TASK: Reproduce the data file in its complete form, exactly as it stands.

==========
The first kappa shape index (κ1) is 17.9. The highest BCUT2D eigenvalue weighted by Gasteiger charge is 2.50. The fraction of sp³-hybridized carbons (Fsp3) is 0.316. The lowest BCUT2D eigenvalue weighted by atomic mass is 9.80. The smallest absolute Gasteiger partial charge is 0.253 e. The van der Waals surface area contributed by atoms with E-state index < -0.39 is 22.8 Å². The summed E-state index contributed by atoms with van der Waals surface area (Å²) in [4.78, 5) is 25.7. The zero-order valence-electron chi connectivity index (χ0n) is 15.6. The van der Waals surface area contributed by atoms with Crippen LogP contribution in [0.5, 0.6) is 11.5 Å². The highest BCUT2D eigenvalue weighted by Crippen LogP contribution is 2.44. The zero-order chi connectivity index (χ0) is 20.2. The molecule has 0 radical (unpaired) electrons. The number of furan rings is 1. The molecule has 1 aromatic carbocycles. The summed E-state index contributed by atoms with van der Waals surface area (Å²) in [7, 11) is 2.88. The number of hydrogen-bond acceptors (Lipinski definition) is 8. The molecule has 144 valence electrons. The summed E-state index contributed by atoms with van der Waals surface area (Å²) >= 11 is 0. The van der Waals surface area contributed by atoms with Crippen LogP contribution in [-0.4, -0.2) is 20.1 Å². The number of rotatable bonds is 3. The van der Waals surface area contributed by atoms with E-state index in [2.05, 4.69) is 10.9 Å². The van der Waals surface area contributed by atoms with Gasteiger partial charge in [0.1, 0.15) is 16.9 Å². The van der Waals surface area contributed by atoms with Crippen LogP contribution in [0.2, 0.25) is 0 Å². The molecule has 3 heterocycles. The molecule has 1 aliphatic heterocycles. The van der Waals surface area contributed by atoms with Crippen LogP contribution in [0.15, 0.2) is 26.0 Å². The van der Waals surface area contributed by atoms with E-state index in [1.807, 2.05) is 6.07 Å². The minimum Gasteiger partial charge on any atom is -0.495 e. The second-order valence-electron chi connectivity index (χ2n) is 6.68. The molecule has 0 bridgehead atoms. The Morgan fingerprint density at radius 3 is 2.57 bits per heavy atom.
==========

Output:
The first kappa shape index (κ1) is 17.9. The highest BCUT2D eigenvalue weighted by Gasteiger charge is 2.50. The fraction of sp³-hybridized carbons (Fsp3) is 0.316. The lowest BCUT2D eigenvalue weighted by atomic mass is 9.80. The smallest absolute Gasteiger partial charge is 0.253 e. The van der Waals surface area contributed by atoms with E-state index < -0.39 is 22.8 Å². The summed E-state index contributed by atoms with van der Waals surface area (Å²) in [4.78, 5) is 25.7. The zero-order valence-electron chi connectivity index (χ0n) is 15.6. The van der Waals surface area contributed by atoms with Crippen LogP contribution in [0.5, 0.6) is 11.5 Å². The highest BCUT2D eigenvalue weighted by Crippen LogP contribution is 2.44. The zero-order chi connectivity index (χ0) is 20.2. The molecule has 0 radical (unpaired) electrons. The number of furan rings is 1. The molecule has 1 aromatic carbocycles. The summed E-state index contributed by atoms with van der Waals surface area (Å²) in [7, 11) is 2.88. The number of hydrogen-bond acceptors (Lipinski definition) is 8. The molecule has 144 valence electrons. The summed E-state index contributed by atoms with van der Waals surface area (Å²) >= 11 is 0. The van der Waals surface area contributed by atoms with Crippen LogP contribution in [-0.4, -0.2) is 20.1 Å². The number of rotatable bonds is 3. The van der Waals surface area contributed by atoms with E-state index in [2.05, 4.69) is 10.9 Å². The van der Waals surface area contributed by atoms with Gasteiger partial charge in [0.1, 0.15) is 16.9 Å². The van der Waals surface area contributed by atoms with Crippen LogP contribution in [0.2, 0.25) is 0 Å². The molecule has 3 heterocycles. The molecule has 1 aliphatic heterocycles. The van der Waals surface area contributed by atoms with Crippen LogP contribution in [0.15, 0.2) is 26.0 Å². The van der Waals surface area contributed by atoms with E-state index in [1.807, 2.05) is 6.07 Å². The minimum Gasteiger partial charge on any atom is -0.495 e. The second-order valence-electron chi connectivity index (χ2n) is 6.68. The molecule has 0 bridgehead atoms. The Morgan fingerprint density at radius 3 is 2.57 bits per heavy atom.